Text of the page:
OPINION: A session of lies, legislation and taxes
Tuesday, July 16, 2013 9:43 AM
For years, Gov. Dayton has been pontificating about taxing the rich. Ironically, the governor has lived off a South Dakota trust fund that pays little or no taxes on its earnings.
Six weeks ago, Gov. Dayton's wish came true, when DFL legislators passed $2.1 billion in tax increases. But the big lie about the Democrat's tax bill that Gov. Dayton so eagerly signed into law on May 23 is that it raises taxes on all Minnesotans, not just the rich.
In an analysis of the recently enacted tax legislation by the Minnesota Department of Revenue, households of all income ranges will see their tax burden increase as a percentage of their income.
According to the department's study, households with the lowest incomes, less than $11,000 a year, will see the greatest change in the percentage of state and local tax burden.
These low-income earners will see a 1.56 percent increase in total tax burden, moving from their current 29.9 percent of income paid in taxes to a tax burden of 31.5 percent of income.
This compares to a .67 percent increase in taxes for Minnesota's top earners with annual incomes over $146,400, going up from 10.3 percent to 11.0 percent state and local taxes as a percent of total income.
While Democrats "achieved" their goal of making Minnesota's tax system hyper-progressive, they failed at reducing taxes for the poorest of households in Minnesota, those with earnings of less than $20,000 annually.
One of the more regressive taxes enacted by legislators this year was the $1.60 per pack increase in the cigarette tax. Under the pretense that smokers will quit, naïve lawmakers increased the tax above the level of all of Minnesota's surrounding states.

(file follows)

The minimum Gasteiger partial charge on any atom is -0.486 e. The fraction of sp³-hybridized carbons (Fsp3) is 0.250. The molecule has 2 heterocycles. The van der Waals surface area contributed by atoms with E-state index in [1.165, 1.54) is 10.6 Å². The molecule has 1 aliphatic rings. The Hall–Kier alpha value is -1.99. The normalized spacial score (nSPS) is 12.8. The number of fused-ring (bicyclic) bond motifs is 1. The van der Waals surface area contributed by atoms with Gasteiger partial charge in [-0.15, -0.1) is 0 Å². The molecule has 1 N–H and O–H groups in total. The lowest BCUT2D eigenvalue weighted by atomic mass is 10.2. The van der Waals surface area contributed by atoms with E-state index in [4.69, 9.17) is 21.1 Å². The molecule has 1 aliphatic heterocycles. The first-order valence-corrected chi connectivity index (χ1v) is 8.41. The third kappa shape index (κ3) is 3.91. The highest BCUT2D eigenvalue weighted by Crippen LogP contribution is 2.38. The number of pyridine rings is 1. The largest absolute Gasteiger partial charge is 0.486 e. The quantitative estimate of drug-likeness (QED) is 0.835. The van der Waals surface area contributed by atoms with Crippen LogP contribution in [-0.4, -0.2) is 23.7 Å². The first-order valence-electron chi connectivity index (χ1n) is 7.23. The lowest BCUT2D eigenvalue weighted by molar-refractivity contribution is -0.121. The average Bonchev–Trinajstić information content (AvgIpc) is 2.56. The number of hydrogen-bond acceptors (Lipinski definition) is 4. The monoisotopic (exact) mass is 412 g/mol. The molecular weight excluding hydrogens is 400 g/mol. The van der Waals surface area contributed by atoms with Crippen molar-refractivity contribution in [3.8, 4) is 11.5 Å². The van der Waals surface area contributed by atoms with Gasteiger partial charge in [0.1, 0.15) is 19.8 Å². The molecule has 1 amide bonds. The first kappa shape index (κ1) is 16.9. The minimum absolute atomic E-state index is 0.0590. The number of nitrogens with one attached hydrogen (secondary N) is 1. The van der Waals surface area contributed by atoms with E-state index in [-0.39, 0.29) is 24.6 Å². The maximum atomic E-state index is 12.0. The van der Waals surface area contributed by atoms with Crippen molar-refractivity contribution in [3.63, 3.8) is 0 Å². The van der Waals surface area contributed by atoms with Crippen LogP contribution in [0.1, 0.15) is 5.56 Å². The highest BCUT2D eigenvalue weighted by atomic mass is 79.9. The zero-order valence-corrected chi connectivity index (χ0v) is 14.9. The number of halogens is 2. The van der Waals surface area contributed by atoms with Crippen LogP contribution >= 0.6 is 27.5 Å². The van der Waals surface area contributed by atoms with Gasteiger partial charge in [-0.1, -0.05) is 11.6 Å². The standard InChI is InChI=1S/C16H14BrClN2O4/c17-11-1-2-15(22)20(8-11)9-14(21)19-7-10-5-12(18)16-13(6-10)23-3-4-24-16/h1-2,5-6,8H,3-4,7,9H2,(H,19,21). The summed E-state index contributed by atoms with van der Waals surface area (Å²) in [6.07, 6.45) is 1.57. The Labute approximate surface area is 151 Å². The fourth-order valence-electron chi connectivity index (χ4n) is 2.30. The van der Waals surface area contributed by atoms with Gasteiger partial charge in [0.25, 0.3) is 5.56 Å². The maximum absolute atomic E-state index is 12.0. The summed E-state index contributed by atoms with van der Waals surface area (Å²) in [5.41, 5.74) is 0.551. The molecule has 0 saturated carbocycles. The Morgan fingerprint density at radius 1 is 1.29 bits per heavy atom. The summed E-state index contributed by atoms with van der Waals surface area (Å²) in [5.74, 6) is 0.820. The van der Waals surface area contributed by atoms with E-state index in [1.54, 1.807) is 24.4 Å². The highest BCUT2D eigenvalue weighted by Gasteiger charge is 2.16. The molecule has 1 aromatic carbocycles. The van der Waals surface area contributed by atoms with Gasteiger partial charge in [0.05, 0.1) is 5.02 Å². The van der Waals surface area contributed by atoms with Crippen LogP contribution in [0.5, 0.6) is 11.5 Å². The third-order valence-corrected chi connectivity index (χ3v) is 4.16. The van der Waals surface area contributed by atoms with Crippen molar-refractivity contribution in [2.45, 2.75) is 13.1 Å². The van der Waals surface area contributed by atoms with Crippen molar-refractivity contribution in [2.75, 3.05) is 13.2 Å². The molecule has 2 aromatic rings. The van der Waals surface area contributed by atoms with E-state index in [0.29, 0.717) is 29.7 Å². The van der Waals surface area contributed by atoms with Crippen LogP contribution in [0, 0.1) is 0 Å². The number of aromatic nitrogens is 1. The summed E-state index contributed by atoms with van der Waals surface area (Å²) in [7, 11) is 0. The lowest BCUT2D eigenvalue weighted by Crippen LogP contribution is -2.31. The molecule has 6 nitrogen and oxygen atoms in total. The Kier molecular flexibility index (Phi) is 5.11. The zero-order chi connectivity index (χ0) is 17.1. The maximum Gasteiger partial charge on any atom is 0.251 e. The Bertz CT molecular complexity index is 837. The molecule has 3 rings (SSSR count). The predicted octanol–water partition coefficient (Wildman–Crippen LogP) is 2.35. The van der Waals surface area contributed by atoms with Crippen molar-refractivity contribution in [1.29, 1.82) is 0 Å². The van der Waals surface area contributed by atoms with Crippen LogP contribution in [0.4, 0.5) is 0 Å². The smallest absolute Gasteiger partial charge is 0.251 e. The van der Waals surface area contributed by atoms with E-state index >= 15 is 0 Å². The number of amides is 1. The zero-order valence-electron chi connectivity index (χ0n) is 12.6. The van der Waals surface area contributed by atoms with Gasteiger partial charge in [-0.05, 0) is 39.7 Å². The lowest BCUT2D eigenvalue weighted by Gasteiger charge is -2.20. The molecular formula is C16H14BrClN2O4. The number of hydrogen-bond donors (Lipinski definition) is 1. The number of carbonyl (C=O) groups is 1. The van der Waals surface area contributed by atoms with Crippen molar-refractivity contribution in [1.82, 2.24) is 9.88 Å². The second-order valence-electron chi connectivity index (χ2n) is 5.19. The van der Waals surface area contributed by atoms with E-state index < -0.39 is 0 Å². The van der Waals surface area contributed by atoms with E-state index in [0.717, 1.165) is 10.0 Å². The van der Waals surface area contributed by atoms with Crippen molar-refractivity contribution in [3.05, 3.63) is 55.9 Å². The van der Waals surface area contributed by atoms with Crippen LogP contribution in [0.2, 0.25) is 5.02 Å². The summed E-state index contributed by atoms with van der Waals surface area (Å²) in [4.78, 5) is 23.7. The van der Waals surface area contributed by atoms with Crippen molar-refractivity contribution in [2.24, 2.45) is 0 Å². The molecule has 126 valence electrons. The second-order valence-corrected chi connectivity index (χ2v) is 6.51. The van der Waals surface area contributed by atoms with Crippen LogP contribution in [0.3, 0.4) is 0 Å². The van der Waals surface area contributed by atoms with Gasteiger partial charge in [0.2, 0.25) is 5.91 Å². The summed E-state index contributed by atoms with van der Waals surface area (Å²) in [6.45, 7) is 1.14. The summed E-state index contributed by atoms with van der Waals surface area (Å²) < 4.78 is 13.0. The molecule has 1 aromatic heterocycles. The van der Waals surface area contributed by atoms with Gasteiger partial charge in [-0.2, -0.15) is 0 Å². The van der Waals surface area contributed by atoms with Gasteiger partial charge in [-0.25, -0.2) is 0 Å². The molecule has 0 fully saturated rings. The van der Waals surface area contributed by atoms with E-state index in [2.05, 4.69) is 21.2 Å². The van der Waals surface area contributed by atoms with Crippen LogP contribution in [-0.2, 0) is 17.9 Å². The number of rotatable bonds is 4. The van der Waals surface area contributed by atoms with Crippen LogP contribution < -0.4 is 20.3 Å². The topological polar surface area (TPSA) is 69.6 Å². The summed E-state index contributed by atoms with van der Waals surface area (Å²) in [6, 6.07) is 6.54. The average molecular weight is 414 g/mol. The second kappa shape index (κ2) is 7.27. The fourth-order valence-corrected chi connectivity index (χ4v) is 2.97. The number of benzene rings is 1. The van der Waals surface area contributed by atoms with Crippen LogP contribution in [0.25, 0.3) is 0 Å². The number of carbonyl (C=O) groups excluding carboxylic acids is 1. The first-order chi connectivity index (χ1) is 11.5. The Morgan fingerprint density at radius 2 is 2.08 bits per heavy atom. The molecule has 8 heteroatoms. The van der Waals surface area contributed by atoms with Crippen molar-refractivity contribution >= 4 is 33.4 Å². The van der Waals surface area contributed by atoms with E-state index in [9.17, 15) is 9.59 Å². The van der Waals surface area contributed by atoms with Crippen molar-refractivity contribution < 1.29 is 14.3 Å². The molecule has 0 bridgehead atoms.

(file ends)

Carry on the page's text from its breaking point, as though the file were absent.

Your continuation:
The tax in North Dakota is 44 cents per pack compared to Minnesota's new $2.83 per pack. The net result is likely to be less revenue than anticipated for Minnesota and more cross border sales for smokers.
This study by the Department of Revenue also highlights that despite an increase of $120 million in aid to cities and counties, the total state and local tax burden will increase across all income levels.
If the taxes weren't increased enough as a result of the provisions in the DFL's Tax Bill, Democrat legislators approved more taxes in the Transportation bill.
While not passing a gasoline tax increase this year, they did expand statewide the option for counties to adopt a $10 per vehicle wheelage tax.
They also passed legislation permitting any county outside the seven-county metro area to increase the sales tax by a half percent without voter approval, plus impose a $20 motor vehicle excise tax for any transit or transportation project.
The net result of Gov. Dayton's "tax the rich" scheme is you will pay more in taxes if you...drive a car, renew your driver's license, download a song or a movie, rent a car, smoke cigarettes, give a large gift, have a cell phone, subscribe to satellite television, are subject to the alternative minimum tax or earn more than $150,000 in 2013.
Minnesota's tax policy now reflects Governor Dayton's wish; to move Minnesotan's back into the category of the "highest taxed" people in the country. He may have desired to tax only the rich, but the result is he ended up taxing everyone. Dayton's "tax the rich" rhetoric is a big tax lie.
Phil Krinkie, a former eight-term Republican State Representative from Shoreview is president of the Taxpayers League of Minnesota. Contact him at email@example.com.